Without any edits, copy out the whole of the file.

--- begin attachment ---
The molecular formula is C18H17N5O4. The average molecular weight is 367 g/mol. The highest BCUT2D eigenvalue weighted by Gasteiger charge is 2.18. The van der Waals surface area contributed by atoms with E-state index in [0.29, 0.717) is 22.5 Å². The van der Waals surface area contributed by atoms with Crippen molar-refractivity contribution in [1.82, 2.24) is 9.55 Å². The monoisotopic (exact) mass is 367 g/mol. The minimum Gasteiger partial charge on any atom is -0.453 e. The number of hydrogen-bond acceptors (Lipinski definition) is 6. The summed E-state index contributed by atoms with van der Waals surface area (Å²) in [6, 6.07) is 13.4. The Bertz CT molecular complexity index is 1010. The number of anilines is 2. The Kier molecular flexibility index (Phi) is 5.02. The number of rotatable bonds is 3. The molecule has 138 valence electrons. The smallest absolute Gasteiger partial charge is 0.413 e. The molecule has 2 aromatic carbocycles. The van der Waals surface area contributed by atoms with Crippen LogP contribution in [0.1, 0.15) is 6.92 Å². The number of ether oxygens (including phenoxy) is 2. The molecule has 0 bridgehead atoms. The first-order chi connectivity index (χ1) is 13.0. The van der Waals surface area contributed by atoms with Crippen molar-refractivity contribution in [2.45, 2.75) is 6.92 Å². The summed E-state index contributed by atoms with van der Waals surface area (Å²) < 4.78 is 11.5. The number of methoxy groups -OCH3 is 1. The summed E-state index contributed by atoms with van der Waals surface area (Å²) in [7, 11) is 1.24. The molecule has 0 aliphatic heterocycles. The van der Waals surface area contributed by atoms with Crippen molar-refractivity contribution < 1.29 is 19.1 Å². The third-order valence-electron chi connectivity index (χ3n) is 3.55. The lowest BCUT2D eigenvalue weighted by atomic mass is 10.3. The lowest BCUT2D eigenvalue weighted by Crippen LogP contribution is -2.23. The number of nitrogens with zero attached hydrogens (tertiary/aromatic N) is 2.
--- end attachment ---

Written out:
The molecular formula is C18H17N5O4. The average molecular weight is 367 g/mol. The highest BCUT2D eigenvalue weighted by Gasteiger charge is 2.18. The van der Waals surface area contributed by atoms with E-state index in [0.29, 0.717) is 22.5 Å². The van der Waals surface area contributed by atoms with Crippen molar-refractivity contribution in [1.82, 2.24) is 9.55 Å². The monoisotopic (exact) mass is 367 g/mol. The minimum Gasteiger partial charge on any atom is -0.453 e. The number of hydrogen-bond acceptors (Lipinski definition) is 6. The summed E-state index contributed by atoms with van der Waals surface area (Å²) in [6, 6.07) is 13.4. The Bertz CT molecular complexity index is 1010. The number of anilines is 2. The Kier molecular flexibility index (Phi) is 5.02. The number of rotatable bonds is 3. The molecule has 138 valence electrons. The smallest absolute Gasteiger partial charge is 0.413 e. The molecule has 2 aromatic carbocycles. The van der Waals surface area contributed by atoms with Crippen LogP contribution in [0.1, 0.15) is 6.92 Å². The number of ether oxygens (including phenoxy) is 2. The molecule has 0 bridgehead atoms. The first-order chi connectivity index (χ1) is 13.0. The van der Waals surface area contributed by atoms with Crippen molar-refractivity contribution in [2.45, 2.75) is 6.92 Å². The summed E-state index contributed by atoms with van der Waals surface area (Å²) < 4.78 is 11.5. The number of methoxy groups -OCH3 is 1. The summed E-state index contributed by atoms with van der Waals surface area (Å²) in [7, 11) is 1.24. The molecule has 0 aliphatic heterocycles. The van der Waals surface area contributed by atoms with Crippen molar-refractivity contribution < 1.29 is 19.1 Å². The third-order valence-electron chi connectivity index (χ3n) is 3.55. The lowest BCUT2D eigenvalue weighted by atomic mass is 10.3. The lowest BCUT2D eigenvalue weighted by Crippen LogP contribution is -2.23. The number of nitrogens with zero attached hydrogens (tertiary/aromatic N) is 2.